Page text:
Despite Statoil and Siemens (among other enforcement actions), many continue to describe the FCPA as the law that applies only to U.S. companies. Of course that is a wrong statement, as the FCPA applies to all issuers (foreign or domestic) and any foreign company or national that engages in acts in furtherance of a bribery scheme while in U.S. territory. In any event, it is sometimes hard to change perceptions.
Next time you hear this misperception, think February 12, 2010.
On February 12, 2010, it was reported that Daimler AG (a German carmaker) and Technip (a French oil and gas company) were close to resolving FCPA related enforcement actions.
As reported here, Daimler is poised to “pay about $200 million and two subsidiaries will plead guilty to resolve a U.S. investigation into whether it paid bribes to secure business overseas.” According to the company’s prior filings, an internal investigation found that “improper payments were made in a number of jurisdictions, primarily in Africa, Asia, and Eastern Europe.” In addition, the report notes that Daimler has also faced scrutiny in connection with its role in the U.N. Oil-For-Food program in Iraq. The report quotes a Daimler spokesperson as saying, “we are in discussions with the DOJ and SEC regarding consensually resolving the agencies’ investigations.”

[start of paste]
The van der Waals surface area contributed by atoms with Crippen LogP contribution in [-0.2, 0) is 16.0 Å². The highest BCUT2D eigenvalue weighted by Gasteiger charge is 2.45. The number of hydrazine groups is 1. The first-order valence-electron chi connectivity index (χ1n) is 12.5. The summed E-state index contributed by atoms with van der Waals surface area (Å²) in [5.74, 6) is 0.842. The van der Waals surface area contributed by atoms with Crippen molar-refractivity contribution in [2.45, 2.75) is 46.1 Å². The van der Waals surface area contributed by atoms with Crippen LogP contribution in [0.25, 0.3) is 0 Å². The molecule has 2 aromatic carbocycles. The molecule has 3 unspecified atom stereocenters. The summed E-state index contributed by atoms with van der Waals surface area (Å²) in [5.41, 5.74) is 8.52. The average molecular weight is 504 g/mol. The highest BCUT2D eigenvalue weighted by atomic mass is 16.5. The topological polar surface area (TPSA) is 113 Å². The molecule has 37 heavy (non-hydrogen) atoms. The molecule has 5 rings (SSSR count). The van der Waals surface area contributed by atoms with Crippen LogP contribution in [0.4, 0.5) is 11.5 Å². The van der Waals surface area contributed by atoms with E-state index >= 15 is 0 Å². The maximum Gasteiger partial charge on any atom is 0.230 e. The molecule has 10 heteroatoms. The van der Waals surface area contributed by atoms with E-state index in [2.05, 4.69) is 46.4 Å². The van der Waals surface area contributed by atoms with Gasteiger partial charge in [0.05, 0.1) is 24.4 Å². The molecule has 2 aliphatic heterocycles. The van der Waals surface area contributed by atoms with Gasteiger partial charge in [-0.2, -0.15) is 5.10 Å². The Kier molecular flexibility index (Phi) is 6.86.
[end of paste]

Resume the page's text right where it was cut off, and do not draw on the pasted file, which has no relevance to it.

The report also notes that “government lawyers submitted the deal in Washington to U.S. District Judge Richard Leon.” Judge Leon is also overseeing the Africa Sting case. If true, the normally transparent DOJ (at least when it comes to alerting the public to FCPA enforcement actions) has yet to publicly announce any Daimler filing on its website. Nor does the DOJ website contain any information about the recent BAE matter. Perhaps it is because of the recent weather in D.C. which resulted in DOJ offices being closed for several days.
According to the company’s release (here), “Technip and the SEC and DOJ have discussed a resolution of all potential claims against the company” arising from an investigation involving TSKJ, a joint venture company in which Technip has a 25% share. The company disclosed that it will record a €245 million charge to reflect the “estimated costs” of the resolution. According to the release, “the potential resolution does not contemplate a criminal conviction for Technips’s role in the TSKJ joint venture.”